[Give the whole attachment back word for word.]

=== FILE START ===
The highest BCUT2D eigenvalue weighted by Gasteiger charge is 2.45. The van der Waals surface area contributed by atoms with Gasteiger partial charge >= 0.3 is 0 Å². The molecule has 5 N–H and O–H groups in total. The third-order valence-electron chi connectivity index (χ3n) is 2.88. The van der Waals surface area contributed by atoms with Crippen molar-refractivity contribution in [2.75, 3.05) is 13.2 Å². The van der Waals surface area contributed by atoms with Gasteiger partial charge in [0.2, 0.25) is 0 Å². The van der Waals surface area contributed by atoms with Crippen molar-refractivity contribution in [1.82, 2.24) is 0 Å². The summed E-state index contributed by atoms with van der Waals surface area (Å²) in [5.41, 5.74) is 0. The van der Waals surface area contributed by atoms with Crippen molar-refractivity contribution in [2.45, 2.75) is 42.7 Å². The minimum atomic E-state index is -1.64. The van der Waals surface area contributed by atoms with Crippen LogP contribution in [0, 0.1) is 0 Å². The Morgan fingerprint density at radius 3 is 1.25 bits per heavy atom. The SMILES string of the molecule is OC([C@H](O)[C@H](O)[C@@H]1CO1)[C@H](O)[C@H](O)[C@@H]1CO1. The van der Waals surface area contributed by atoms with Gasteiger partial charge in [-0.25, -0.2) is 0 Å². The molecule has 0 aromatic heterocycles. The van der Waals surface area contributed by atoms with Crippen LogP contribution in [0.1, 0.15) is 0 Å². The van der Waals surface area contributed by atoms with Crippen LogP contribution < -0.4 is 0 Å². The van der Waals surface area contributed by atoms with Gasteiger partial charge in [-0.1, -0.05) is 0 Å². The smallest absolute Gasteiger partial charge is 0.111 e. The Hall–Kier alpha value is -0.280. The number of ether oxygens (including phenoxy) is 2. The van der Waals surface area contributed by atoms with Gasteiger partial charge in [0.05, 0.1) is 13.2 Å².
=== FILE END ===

The highest BCUT2D eigenvalue weighted by Gasteiger charge is 2.45. The van der Waals surface area contributed by atoms with Gasteiger partial charge >= 0.3 is 0 Å². The molecule has 5 N–H and O–H groups in total. The third-order valence-electron chi connectivity index (χ3n) is 2.88. The van der Waals surface area contributed by atoms with Crippen molar-refractivity contribution in [2.75, 3.05) is 13.2 Å². The van der Waals surface area contributed by atoms with Gasteiger partial charge in [0.2, 0.25) is 0 Å². The van der Waals surface area contributed by atoms with Crippen molar-refractivity contribution in [1.82, 2.24) is 0 Å². The summed E-state index contributed by atoms with van der Waals surface area (Å²) in [5.41, 5.74) is 0. The van der Waals surface area contributed by atoms with Crippen molar-refractivity contribution in [2.45, 2.75) is 42.7 Å². The minimum atomic E-state index is -1.64. The van der Waals surface area contributed by atoms with Crippen LogP contribution in [0, 0.1) is 0 Å². The Morgan fingerprint density at radius 3 is 1.25 bits per heavy atom. The SMILES string of the molecule is OC([C@H](O)[C@H](O)[C@@H]1CO1)[C@H](O)[C@H](O)[C@@H]1CO1. The van der Waals surface area contributed by atoms with Gasteiger partial charge in [-0.25, -0.2) is 0 Å². The molecule has 0 aromatic heterocycles. The van der Waals surface area contributed by atoms with Crippen LogP contribution in [0.1, 0.15) is 0 Å². The van der Waals surface area contributed by atoms with Crippen LogP contribution < -0.4 is 0 Å². The van der Waals surface area contributed by atoms with Gasteiger partial charge in [-0.1, -0.05) is 0 Å². The smallest absolute Gasteiger partial charge is 0.111 e. The Hall–Kier alpha value is -0.280. The number of ether oxygens (including phenoxy) is 2. The van der Waals surface area contributed by atoms with Gasteiger partial charge in [0.05, 0.1) is 13.2 Å².